“Climate is what you expect,
weather is what you get.”
Warming Temperatures: Vermont’s temperatures are projected to rise by another 2-3.6° F by 2050 and 5-5.4° F of warming by 2100 according to computer simulation models by the IPCC based on low to high global emissions of greenhouse gases (IPCC– Christensen et al. 2013).
Increasing Precipitation: Precipitation will continue to increase over the next century in Vermont, with the largest increases occurring in mountainous regions. In the near-term over the next 25 years, much of this precipitation will fall as snow in the winter. As temperatures continue to increase winter precipitation will shift to rainfall in the next 50 years and beyond.
Weather Extremes: The chances of record-breaking high temperature extremes will continue to increase. High nighttime temperatures are increasingly common. Warmer nighttime temperatures threaten snow and ice cover for winter recreation and will cause increased demand for cooling in winter and summer, respectively. An increase in high-energy lightning storms is projected to continue, threatening infrastructure and transportation systems.
The Jet Stream: Vermont’s short-term weather is delivered by the jet stream that moves from season to season. Recent “blocking” or quasi-stationary patterns in the jet stream have led to prolonged periods of intense rainfall (e.g., June 2013), dryspells (e.g., August 2012), or intense cold (e.g., Polar Vortex 2014). Blocking patterns will be more common as they are due to loss of Artic Sea ice and will bring Vermont unseasonably high or low temperatures and/or precipitation.
The Vermont Climate Assessment was created by a unique team at the Gund Institute for Ecological Economics at the University of Vermont. Led as a graduate course consisting of students with expertise in forestry, water resources, agriculture and farming, economy, community development and planning, energy and climate change science. Lead authors of each chapter garnered support from partners including the National Weather Service, state agencies, climate experts, and Vermont farms and businesses. All lead authors consulted, co-authored, or were reviewed with/by external experts in the subject matter. The leads collected data and subject matter from literature, interviews and observational data.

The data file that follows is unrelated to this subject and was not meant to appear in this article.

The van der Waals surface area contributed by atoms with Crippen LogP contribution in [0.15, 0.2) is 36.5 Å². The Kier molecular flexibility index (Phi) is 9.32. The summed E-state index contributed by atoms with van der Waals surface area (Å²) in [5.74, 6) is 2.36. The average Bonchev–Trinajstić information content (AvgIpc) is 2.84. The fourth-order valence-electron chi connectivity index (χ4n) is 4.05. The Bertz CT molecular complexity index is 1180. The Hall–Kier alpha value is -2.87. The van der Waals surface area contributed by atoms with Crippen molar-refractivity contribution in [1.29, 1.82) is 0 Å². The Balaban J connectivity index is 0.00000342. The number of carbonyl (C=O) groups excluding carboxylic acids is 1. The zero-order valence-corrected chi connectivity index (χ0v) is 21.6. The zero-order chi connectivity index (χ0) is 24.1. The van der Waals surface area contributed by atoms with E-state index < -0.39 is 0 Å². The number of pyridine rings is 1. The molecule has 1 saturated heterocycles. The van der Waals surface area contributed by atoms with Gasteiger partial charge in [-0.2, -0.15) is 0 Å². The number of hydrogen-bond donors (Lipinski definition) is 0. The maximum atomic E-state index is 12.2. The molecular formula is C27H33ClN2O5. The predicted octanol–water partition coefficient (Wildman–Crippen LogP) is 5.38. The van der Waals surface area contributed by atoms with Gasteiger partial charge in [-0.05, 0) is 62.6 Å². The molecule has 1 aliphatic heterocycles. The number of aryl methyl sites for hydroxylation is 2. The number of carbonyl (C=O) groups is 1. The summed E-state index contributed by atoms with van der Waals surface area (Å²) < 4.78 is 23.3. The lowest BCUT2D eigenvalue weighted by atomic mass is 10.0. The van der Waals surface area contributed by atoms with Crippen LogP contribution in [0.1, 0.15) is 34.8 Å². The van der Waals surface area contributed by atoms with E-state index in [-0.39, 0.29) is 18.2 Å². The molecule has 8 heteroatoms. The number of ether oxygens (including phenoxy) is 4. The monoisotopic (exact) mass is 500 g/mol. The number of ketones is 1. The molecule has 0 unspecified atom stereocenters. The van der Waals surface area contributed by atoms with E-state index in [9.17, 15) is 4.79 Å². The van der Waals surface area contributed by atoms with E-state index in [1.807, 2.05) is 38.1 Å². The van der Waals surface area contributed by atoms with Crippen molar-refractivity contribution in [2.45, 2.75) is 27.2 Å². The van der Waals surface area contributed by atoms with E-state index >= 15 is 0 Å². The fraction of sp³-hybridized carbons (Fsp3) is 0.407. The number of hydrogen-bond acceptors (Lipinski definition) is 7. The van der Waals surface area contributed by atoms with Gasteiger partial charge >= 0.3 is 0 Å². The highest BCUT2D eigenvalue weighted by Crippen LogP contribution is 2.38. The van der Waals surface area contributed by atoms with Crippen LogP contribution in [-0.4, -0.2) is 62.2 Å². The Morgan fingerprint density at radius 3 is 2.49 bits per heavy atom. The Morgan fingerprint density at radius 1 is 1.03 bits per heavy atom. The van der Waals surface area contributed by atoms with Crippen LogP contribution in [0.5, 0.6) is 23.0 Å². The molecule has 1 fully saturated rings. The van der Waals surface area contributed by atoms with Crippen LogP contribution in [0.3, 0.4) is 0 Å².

Why the VCA
The Vermont Climate Assessment seeks to address three main goals focused on the state of Vermont: 1) further scientific understanding of global change trends using local, historical data; 2) develop a deeper understanding of future impacts of climate change using simulations of future climate, and 3) communicate the current state of knowledge on global change impacts on Vermont, focusing on agricultural production, forests, water resources and recreation industries.
GRAPH TO COME
Rising Temperatures: Average annual temperature in Vermont has increased by 1.3° F since 1960; 45% of this change is since 1990. Winters are warming twice as fast as summers. Warmer temperatures have caused later “first-fall freeze” and earlier “last-spring freeze”. Over the past 40 years, the freezing period has shortened by 4 days each 10 years and the growing season has lengthened by 3.7 days every 10 years.
GRAPH TO COME
Increasing Precipitation: Precipitation has and will continue to increase, particularly in winter months. Since 1960, average annual precipitation has increased 5.9 inches; almost half (48%) of this change in rainfall has
occurred since 1990. The greatest increases are in the mountainous regions. Heavy rainfall events are becoming more common, posing threats to development in floodplains and to water quality as the historical legacy of fertilizer use in agricultural areas supplies high levels of nutrient run-off into rivers and lakes.